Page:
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NEWS ON THE NET Business

PAL hikes plane ticket prices Carrier Philippine Airlines is increasing its fuel surcharge by over 15% for most of its domestic flights. This is to help the airline cope with erratic fuel prices caused by shifts in the oil industry. Interestingly, the increase took effect last March 14, one day before PAL announced a new set of promotional fares to celebrate its 71st anniversary. These developments are in motion amid talks of PAL selling a controlling stake to San Miguel Corporation, after initial rumors of a Manny V. Pangilinan buyout died down.Recently other Asian airlines have posted losses. Cathay Pacific's 2011 net profit plunged 61% compared to its 2010 earnings; however, the Hong Kong carrier's troubles don't compare to India's Kingfisher Airlines, a company that has yet to turn a profit since its launch in 2005.

Jollibee Foods steps up expansion in China Last year, Jollibee announced a major expansion drive that would include 280 new stores, including 90 in China. This was in line with Jollibee's goal of matching international sales with local numbers, according to CEO Tony Tan Caktiong. This month, the local fast-food giant

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further expanded operations in China with the purchase of a 55% interest in San Pin Wang, a chain of 34 beef noodle restaurants. This is Jollibee's third fast-food chain in China. The other two are Shanghai-based Yonghe King and Beijing-based Hong Zhuang Yuan. As of January 2012, the two accounted for 11% of Jollibee's worldwide sales. Last January, Jollibee also bought into SuperFoods, which operates Highlands Coffee, Pho24 and Hard Rock Café franchises in Cambodia, mainland China, Hong Kong, Japan, Vietnam, and the Philippines.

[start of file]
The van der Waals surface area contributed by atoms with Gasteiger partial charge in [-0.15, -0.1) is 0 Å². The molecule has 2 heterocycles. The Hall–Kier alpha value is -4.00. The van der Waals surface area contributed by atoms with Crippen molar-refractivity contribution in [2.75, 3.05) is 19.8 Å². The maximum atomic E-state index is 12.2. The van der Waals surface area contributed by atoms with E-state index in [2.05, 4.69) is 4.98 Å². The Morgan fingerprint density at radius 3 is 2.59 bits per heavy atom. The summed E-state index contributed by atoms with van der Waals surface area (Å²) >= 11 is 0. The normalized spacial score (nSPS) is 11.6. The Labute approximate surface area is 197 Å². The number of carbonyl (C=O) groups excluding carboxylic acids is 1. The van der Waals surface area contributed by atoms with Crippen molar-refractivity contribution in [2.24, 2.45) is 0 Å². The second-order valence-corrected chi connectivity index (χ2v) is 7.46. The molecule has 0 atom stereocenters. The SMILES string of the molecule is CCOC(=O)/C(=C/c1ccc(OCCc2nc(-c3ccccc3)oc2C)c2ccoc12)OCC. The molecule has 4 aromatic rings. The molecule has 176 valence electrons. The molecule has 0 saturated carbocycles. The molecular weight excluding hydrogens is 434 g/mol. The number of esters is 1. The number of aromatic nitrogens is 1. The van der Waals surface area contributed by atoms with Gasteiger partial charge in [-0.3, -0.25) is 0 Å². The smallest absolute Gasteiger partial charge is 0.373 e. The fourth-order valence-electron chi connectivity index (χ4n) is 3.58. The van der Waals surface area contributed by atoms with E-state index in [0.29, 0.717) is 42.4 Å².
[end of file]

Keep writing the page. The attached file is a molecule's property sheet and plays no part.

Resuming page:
NAIA Terminal 3 soon to be fully operational The Department of Transportation and Communications (DOTC) has assured that Terminal 3 of the Ninoy Aquino International Airport (NAIA) will soon be fully operational. The announcement comes nearly a decade after the terminal's original inauguration date. Last Monday, contractor Takenaka Corp. signed a memorandum of understanding, covering the “Civil Works Agreement Estimate of 23 Systems.” In connection with this, the government is considering raising NAIA terminal fees to help fund the badly needed improvements. DOTC Secretary Mar Roxas has also said, “Some of the operations of Terminal 1 will

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be transferred in Terminal 3 once the 23 systems are delivered.” Takenaka was originally commissioned to build Terminal 3 in 1998, but construction was halted in 2002. The timeline of the NAIA Terminal Build-OperateTransfer scheme is detailed in a paper by University of the Philippines professor Maria Fe Villamejor-Mendoza.

Chikka and rival Wolfpac merge Former rivals Chikka and Wolfpac have merged to form one of the largest Web and mobile app development firms in the Philippines. Wolfpac went big in 2001 with successive releases of popular games such as PetPals and Text2Millions, way before casual games and smartphones were prevalent. Chikka launched flagship Chikka Text Messenger at around the same time. Chikka CEO Chito Bustamante said, "The resulting powerhouse now serves as an incubator for new technologies and innovation, producing telco-grade platforms and systems, and real valueadded services for the new digital consumer, including corporate partners." Chikka will be the surviving entity after the deal is finalized, although both companies had already been under Smart Communications’ control for years. Smart acquired Wolfpac in 2004, and Chikka in 2009.